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  Swizzle sticks: NASA and Roscosmos reach aids

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Author Topic:   Swizzle sticks: NASA and Roscosmos reach aids
moorouge
Member

Posts: 1845
From: U.K.
Registered: Jul 2009

posted 07-21-2013 01:23 AM     Click Here to See the Profile for moorouge   Click Here to Email moorouge     Edit/Delete Message   Reply w/Quote
In the book 'We Seven" there is a chapter entitled "Seven miles of wire and a Swizzle stick." The swizzle stick was a short length of - well stick - that was supposed to enable the astronaut to reach switches when under 'g' loads.

Was it ever used or even carried on any Mercury flight? If carried and not used, does it qualify as the most useless piece of equipment carried on a spaceflight?

PeterO
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Posts: 248
From: Rochester, NH
Registered: Mar 2002

posted 07-21-2013 05:02 AM     Click Here to See the Profile for PeterO   Click Here to Email PeterO     Edit/Delete Message   Reply w/Quote
Yes, the swizzle stick was carried onboard. Here's a photo of Sigma 7's swizzle stick.

I don't know if it was ever used. If not, it was only as useless as, say, the reserve parachute, since it was never used either.

Robert Pearlman
Editor

Posts: 30714
From: Houston, TX
Registered: Nov 1999

posted 07-21-2013 08:26 AM     Click Here to See the Profile for Robert Pearlman   Click Here to Email Robert Pearlman     Edit/Delete Message   Reply w/Quote
The reach aid, or "swizzle stick" was still in use during the shuttle program, too, and came in quite handy (no pun intended). A similar device is used aboard the Soyuz.

The flight engineer, seated behind the commander and pilot on the flight deck, used the stick to flick switches out of reach from his seat.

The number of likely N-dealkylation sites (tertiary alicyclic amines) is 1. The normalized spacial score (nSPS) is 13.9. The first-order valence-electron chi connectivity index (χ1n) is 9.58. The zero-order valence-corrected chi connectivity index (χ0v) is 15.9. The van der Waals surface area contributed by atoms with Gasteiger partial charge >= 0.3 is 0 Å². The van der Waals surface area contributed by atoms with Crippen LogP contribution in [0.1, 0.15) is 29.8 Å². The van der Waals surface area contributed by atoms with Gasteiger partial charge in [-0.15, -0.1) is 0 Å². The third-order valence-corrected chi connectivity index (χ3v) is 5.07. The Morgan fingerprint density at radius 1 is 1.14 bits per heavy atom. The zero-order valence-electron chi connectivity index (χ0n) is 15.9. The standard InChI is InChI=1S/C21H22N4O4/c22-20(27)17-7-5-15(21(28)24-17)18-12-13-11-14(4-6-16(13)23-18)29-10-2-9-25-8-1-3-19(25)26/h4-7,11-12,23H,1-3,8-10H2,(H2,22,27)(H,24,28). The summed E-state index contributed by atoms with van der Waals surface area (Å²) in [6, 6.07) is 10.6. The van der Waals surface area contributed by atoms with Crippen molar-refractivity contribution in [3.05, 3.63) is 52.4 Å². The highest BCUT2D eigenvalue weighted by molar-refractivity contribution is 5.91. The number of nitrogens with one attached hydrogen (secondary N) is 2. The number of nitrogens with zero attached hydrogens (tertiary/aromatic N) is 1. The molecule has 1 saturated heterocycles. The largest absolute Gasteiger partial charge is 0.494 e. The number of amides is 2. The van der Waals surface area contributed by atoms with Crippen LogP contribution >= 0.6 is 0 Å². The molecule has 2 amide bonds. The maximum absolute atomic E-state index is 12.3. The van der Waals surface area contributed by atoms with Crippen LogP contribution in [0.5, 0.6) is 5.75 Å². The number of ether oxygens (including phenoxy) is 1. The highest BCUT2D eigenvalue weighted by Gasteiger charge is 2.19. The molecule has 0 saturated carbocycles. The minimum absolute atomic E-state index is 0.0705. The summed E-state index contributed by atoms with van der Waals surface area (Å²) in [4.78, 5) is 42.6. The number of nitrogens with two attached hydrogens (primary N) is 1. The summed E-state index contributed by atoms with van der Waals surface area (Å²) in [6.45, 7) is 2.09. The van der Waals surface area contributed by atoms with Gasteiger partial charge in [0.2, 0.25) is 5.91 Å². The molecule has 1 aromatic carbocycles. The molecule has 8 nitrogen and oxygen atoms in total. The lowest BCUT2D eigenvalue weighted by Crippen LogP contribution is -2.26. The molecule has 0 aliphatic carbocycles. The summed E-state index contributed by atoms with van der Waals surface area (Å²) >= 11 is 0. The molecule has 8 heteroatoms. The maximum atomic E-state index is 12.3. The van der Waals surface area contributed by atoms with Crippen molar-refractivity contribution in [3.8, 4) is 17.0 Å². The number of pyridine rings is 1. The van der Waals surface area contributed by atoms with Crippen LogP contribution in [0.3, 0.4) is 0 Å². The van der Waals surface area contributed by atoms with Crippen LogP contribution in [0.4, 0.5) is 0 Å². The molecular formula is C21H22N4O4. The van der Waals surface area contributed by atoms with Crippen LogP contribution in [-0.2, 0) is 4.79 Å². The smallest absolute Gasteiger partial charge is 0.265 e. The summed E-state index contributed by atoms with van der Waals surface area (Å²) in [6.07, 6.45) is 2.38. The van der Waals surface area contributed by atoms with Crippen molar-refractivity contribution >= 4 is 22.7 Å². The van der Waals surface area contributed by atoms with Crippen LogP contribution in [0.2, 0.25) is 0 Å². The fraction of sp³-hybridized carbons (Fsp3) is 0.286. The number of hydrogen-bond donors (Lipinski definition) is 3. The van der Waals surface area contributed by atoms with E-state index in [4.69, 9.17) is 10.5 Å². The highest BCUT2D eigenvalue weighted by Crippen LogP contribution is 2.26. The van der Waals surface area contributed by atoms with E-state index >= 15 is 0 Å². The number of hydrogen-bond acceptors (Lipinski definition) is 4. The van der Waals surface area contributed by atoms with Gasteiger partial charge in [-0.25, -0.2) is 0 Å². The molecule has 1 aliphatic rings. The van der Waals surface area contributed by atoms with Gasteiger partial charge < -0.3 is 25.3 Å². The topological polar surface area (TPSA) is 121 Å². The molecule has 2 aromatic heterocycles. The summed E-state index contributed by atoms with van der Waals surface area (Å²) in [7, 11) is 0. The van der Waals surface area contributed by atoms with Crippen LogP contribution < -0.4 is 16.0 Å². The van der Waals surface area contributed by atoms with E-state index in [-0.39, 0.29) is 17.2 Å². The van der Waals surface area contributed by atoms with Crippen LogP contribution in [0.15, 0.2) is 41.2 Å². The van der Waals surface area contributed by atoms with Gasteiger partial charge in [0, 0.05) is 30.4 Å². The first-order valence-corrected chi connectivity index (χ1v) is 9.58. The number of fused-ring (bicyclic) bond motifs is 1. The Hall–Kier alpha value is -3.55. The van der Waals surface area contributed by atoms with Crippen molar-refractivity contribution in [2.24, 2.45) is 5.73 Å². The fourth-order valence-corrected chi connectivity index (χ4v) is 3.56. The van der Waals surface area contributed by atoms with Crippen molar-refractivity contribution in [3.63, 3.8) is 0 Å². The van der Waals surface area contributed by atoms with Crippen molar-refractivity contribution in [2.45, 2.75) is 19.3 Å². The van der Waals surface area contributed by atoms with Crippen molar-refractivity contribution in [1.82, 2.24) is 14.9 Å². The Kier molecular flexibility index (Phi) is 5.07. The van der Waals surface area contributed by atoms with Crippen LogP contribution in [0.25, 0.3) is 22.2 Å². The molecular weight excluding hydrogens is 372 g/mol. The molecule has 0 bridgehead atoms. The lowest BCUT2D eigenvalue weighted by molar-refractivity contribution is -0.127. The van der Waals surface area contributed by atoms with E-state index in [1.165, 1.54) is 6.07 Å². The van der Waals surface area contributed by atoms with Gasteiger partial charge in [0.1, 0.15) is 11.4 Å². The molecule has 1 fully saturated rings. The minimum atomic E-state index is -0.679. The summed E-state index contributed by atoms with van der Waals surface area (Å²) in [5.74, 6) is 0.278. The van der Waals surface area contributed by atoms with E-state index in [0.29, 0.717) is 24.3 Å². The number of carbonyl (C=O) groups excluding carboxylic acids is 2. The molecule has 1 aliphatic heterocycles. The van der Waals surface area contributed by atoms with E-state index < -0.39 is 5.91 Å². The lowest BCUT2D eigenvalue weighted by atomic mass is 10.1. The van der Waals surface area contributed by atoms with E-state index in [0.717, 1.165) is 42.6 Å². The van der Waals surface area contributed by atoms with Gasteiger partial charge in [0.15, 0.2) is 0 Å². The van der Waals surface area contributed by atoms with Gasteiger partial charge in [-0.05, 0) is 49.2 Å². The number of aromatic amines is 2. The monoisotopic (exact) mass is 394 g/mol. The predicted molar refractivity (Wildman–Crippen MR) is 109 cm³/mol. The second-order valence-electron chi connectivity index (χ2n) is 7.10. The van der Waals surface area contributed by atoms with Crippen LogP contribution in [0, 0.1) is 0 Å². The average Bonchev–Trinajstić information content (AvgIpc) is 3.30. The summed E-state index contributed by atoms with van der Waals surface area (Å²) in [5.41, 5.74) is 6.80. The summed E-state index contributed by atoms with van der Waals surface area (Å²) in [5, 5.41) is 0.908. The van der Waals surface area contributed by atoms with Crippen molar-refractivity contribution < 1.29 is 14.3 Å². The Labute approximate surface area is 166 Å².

The reach aid, sometimes known as the "swizzle stick," is a short adjustable bar with a multipurpose end effector that is used to actuate controls that are out of the reach of seated crew members. The reach aid is used to push in and pull out circuit breakers and move toggle switches. It may be used during any phase of flight, but is not recommended for use during ascent because of the attenuation and switch-cuing difficulties resulting from acceleration forces.

space1
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Posts: 593
From: Danville, Ohio, USA
Registered: Dec 2002

posted 07-22-2013 03:33 PM     Click Here to See the Profile for space1   Click Here to Email space1     Edit/Delete Message   Reply w/Quote
The Mercury swizzle stick must have been at least somewhat useful, as a swizzle stick was also used in the Gemini spacecraft (located on the right side of the Overhead Switch/Circuit Breaker panel). But as far as I know a swizzle stick was not used on Apollo.

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John Fongheiser
Historic Space Systems

gspaceman
New Member

Posts: 3
From: Princeton, NJ
Registered: Feb 2013

posted 08-19-2013 11:37 AM     Click Here to See the Profile for gspaceman   Click Here to Email gspaceman     Edit/Delete Message   Reply w/Quote
Anyone have a good photo of the NASA swizzle stick, or Reach Aid?

Something a little bit more detailed than this:

Editor's note: Threads merged.

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